Regardless, I continued onward up to Sapphire Point and hit a steady 1.7 mile downhill ride putting me next to Summit High School right outside of Frisco and Breckenridge. I stopped at the local Shell gas station to grab some snacks, use the restroom, get warm and socialize with the store clerk. Her son, my age, 24, snowboards professionally and his home base is Colorado. She pointed me in the direction of a Free Shuttle service, which runs to Silver Thorne, Breckenridge and Frisco and even lets you strap your bike on to the front if you’re a cyclist, like myself. I thanked her and headed to Summit High School where I waited until 9:43 AM to catch the next ride to Breckenridge. The bus driver, super friendly, helped me load my bicycle on the front mount. We headed five miles down the road to Breckenridge. He stopped a mile from Fireside Inn and the others got off the bus. He walked down the steps and helped me unload my bicycle. Finally, he asked where I was headed and where I was from since it was not often he saw a cyclist, in winter, strapped up with gear on the rear. We chatted briefly and he mentioned National Forest laid all around the area so I could camp wherever like many of the “Woodsies” do for ski season. I should not have trouble finding a job on a mountain, but if I do there are other places hiring for winter due to the rush of tourism that surges in for ski season. He took an interest in my journey, but we parted ways after a few minutes since his bus schedule was time-oriented by the half hour.

I headed down the road for Fireside Inn, a cheap hostel with showers, laundry, computer with Internet access, electrical outlets, bicycle storage and beds, all for just $30.00. I checked in and they did my laundry while I sorted my panniers, took a hot shower, updated my blog and applied to jobs all over Colorado. I applied to Breckenridge, Keystone, Copper Mountain, Loveland for jobs as, “Ski Lift Operators, Payroll Data Entry, Data Entry, Housekeepers, etc.” I am literally looking for any type of work that will get me through the ski season so I can be a ski bum and continue my bicycle trip in the spring come April.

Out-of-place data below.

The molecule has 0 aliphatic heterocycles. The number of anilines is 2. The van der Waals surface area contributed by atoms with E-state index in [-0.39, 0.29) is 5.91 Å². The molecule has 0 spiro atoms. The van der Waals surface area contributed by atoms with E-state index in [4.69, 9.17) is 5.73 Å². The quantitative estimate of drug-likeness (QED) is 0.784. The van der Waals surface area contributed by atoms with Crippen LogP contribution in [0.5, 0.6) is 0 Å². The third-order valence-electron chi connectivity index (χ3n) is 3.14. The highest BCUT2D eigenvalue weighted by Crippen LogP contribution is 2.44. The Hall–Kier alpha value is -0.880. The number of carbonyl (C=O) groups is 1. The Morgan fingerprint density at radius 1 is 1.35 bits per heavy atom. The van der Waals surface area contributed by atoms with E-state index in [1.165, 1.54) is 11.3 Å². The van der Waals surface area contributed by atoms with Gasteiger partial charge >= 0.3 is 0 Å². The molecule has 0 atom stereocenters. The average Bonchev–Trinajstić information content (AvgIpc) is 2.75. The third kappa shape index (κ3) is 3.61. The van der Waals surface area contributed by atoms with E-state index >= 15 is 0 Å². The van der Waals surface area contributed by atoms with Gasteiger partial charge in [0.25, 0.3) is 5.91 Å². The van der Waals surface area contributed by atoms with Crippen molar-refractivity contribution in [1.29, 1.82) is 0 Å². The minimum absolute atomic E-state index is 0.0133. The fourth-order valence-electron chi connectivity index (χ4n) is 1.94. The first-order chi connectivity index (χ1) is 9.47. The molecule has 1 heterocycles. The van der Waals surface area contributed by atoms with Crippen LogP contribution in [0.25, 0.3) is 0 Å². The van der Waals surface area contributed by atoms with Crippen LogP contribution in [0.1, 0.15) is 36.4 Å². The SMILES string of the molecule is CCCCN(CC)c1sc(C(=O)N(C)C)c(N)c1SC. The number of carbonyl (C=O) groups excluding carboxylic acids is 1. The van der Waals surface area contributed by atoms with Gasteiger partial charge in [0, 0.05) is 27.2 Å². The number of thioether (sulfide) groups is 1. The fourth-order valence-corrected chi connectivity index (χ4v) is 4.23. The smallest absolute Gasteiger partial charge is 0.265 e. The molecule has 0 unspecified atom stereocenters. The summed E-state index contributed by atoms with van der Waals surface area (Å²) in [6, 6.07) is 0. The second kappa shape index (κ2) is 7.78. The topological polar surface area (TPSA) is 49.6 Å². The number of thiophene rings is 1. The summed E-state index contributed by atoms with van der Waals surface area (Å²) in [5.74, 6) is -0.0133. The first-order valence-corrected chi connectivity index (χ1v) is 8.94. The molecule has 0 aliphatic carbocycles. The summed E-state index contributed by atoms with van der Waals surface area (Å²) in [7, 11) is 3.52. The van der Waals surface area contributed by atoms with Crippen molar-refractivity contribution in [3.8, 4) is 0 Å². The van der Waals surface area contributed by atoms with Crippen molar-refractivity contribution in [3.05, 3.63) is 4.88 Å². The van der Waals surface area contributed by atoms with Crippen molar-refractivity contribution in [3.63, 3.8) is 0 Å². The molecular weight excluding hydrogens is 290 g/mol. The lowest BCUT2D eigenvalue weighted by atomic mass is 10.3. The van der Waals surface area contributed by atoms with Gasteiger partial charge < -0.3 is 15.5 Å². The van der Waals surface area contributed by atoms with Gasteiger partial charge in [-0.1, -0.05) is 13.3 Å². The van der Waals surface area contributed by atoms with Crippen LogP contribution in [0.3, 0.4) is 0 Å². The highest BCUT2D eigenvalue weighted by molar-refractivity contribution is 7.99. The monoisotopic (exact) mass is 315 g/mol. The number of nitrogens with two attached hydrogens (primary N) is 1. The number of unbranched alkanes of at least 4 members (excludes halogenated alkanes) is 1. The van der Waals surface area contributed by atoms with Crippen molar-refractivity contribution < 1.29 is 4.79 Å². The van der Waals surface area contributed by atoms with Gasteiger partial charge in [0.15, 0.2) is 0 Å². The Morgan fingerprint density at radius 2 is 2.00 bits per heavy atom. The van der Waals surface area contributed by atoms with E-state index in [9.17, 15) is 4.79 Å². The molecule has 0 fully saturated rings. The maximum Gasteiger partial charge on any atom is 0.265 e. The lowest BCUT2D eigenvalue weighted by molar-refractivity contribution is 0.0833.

Once I finished applying for jobs I set out to view the city of Breckenridge. I stopped at some local snowboard and ski shops and bought another pair of smartwool socks. I socialized with a few of the liberal, hippie, chill, stoner-like dudes that worked at the stores. Their friendly, helpful advice in regards to jobs and camping gear definitely helped me out. I will set out to Frisco tomorrow to check out the outlets and Wilderness Sports for both jobs and a better sleeping bag. I would also like to get a decent backpack for backpacking since the Salesianum backpack I have at the moment is wearing out on the bottom and several holes are probably the reason for losing my knife and other gear.

I checked out Breck Sports and wanted to apply there for a job, but they are closed on Sundays so I will try again tomorrow. I continued down the street strolling around aimlessly until I set eyes on Moe’s Original BBQ. I ordered a tender pulled pork sandwich smothered in barbeque sauce on a crispy bun with two sides of cheesy macaroni, and sweet and sour hash brown mix. The food here, simply amazing and mouth watering. After every meal I just want more food!

I am now back at the hostel, updating my blog and planning tomorrow’s journey, which will most likely be taking a shuttle bus to Frisco in search of another sleeping bag and a job.